Photography is a profession and you will definitely notice that with the settings of your camera. Aperture, shutter speed and ISO, it certainly looks familiar. But yes, how exactly do you apply that? Because every situation requires different settings. 
That's really where the problem lies. Because we are often inclined to ask about those settings of someone else. Only if we apply it ourselves, then the photo is never as good as the photo of the other one.
That was certainly the case with the shoot in the Perfect Plaatje, where the dogs caught the kibble. Many people tried to copy the photos with the same settings, but unfortunately, none of the photos were sharp.
A few weeks later we had dog Donut (who was photographed by Georgina in the Perfect Picture) in the studio and I explained why the settings in the studio work perfectly but not outside. 
That's why I don't attach any value to the settings of someone else, because if I wanted to copy this photo, I would need completely different settings. There are so many factors involved that it would be too simple to blindly adopt the settings.
To better understand the concept of aperture, shutter speed and ISO, you may need to THINK AGAIN. Sounds a bit like a buzzword, but here it can really help.
Let me explain to you:
On a birthday, your uncle Piet will not easily hear a photo saying "What a beautiful shutter speed" or "Great aperture here". Probably something like "Nice that speed in the photo" or "This photo has so much depth".
If we start thinking this way ourselves, we might understand better what we are doing:
Depth instead of aperture
By using your aperture you bring more depth to your photo. So in the following situation, don't think about how you should have your aperture, but how much depth you want your photo to have and then play around with your aperture until you actually have this sense of depth in your photo.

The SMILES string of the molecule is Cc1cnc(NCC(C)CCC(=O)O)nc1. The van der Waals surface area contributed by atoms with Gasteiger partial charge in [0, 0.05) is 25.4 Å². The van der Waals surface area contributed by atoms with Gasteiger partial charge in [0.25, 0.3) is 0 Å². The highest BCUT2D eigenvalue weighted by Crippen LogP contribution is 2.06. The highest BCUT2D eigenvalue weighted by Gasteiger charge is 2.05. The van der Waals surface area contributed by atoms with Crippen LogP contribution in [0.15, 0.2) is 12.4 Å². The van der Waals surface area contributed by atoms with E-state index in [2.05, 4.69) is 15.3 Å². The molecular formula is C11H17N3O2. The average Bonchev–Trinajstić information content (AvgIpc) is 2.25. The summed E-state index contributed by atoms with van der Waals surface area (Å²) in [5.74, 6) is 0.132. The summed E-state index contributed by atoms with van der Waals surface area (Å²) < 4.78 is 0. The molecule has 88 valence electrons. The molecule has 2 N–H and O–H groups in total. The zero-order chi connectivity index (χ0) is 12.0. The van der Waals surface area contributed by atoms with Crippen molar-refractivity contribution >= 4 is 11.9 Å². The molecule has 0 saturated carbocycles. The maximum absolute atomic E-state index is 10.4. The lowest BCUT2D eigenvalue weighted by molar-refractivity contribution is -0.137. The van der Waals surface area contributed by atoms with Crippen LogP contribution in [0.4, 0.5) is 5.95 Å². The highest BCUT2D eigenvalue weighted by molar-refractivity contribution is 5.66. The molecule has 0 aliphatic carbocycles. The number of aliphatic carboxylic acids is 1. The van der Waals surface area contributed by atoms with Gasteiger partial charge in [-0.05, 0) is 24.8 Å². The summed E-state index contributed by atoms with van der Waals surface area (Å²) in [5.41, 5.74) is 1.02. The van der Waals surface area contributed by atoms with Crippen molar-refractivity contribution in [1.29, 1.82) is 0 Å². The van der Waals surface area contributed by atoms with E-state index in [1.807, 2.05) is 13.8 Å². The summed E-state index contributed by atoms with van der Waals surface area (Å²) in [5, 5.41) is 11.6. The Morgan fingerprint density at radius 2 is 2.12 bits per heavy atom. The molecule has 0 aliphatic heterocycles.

Speed ​​instead of shutter speed
Do you want to have speed in your photo? Or stop your fast subject in time? Think of speed instead of shutter speed.
If you have a good idea of ​​the speed you want in your photo. Or how frozen you want your subject to be, then you can play with the shutter speed until you have just the effect you want to achieve.
Gain instead of ISO
And what about ISO? Because you can't see that, at least, you can usually only see the consequences, the noise. But ISO is amplification of the light. Do you have too little light and therefore blurred photos (inside or outside when it gets a bit darker)?
Then you have to amplify the light with ISO until your photo is sharp. 
So my advice is to stop copying the camera settings from others and then hope for good results. And to start thinking about it and adjust the settings step by step so that you get the result you have in mind.
This means that you often need several photos and work towards that perfect picture step by step.

1 comment

  • Dick the Great

    Nice piece. Getting bad results with other people's settings makes me very insecure. You think it should be good then. Experimenting, sometimes endlessly, is a matter of perseverance and many disappointments, but ultimately yields much more satisfaction.

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